Quick one today: interesting article in a recent issue of C-JASN by Shantouf et al that demonstrates a link between serum alkaline phosphatase levels and vascular calcification in patients with ESRD. Briefly, the study examined 137 randomly-selected ESRD patients and assessed both their serum alkaline phosphatase level as well as their coronary artery calcification score (CACS), which is determined by CT scan. The investigators discovered that having a serum ALKP > 120 IU/L resulted in a multivariate odd ratio of 5.0 (with a confidence interval 1.6 - 16.3 and a p = .007, seemingly solid numbers). The authors suggest that perhaps ALKP could be used as a surrogate marker for risk of CVD and potentially used to follow positive response to cardiovascular therapies.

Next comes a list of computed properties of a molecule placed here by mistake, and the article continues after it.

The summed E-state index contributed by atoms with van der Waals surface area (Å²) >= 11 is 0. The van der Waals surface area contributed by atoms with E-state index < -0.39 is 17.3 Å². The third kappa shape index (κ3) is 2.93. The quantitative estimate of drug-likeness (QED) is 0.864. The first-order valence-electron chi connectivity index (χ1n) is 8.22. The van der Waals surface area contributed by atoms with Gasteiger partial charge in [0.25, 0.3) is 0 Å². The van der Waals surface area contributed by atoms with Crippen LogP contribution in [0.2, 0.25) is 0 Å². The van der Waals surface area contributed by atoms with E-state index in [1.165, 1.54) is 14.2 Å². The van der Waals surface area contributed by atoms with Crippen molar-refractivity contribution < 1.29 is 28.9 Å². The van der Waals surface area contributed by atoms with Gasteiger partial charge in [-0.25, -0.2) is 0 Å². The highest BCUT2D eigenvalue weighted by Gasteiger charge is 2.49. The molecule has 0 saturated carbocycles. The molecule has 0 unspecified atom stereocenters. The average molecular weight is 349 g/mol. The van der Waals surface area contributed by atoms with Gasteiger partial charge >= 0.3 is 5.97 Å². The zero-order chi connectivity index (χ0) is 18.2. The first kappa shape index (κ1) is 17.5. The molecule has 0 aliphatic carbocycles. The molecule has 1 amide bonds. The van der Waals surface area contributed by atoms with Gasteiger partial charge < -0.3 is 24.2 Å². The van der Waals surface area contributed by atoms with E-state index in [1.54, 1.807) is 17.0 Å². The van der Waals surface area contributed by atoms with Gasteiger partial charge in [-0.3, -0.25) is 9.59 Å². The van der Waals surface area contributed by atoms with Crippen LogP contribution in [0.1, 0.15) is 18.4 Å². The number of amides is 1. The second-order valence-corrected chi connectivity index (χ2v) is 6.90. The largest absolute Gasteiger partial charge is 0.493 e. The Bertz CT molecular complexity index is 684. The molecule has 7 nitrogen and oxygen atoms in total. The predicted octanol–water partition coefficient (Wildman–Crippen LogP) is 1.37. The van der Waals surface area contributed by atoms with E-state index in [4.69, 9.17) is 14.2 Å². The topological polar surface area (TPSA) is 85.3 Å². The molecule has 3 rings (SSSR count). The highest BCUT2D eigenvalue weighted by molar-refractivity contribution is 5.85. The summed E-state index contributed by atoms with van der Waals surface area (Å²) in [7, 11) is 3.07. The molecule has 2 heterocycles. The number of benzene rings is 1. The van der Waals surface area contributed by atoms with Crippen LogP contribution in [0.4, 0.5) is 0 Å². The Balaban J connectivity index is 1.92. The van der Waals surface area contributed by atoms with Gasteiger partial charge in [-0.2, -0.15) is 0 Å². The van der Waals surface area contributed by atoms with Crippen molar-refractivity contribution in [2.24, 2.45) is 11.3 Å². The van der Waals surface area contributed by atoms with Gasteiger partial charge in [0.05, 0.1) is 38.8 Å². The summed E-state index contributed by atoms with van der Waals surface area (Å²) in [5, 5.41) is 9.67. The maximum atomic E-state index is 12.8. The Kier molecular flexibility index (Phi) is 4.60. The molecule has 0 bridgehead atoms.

There are of course several potential reasons for alkaline phosphatase to be elevated in this patient population. High turnover bone disease (e.g., osteitis fibrosa cystica) is present frequently in the ESRD population. The authors also suggest that perhaps alkaline phosphatase is release in response to vascular damage, where it could potentially play a role in limiting vascular damage. Alkaline phosphatase works by hydrolyzing phosphate groups from a variety of biological compounds.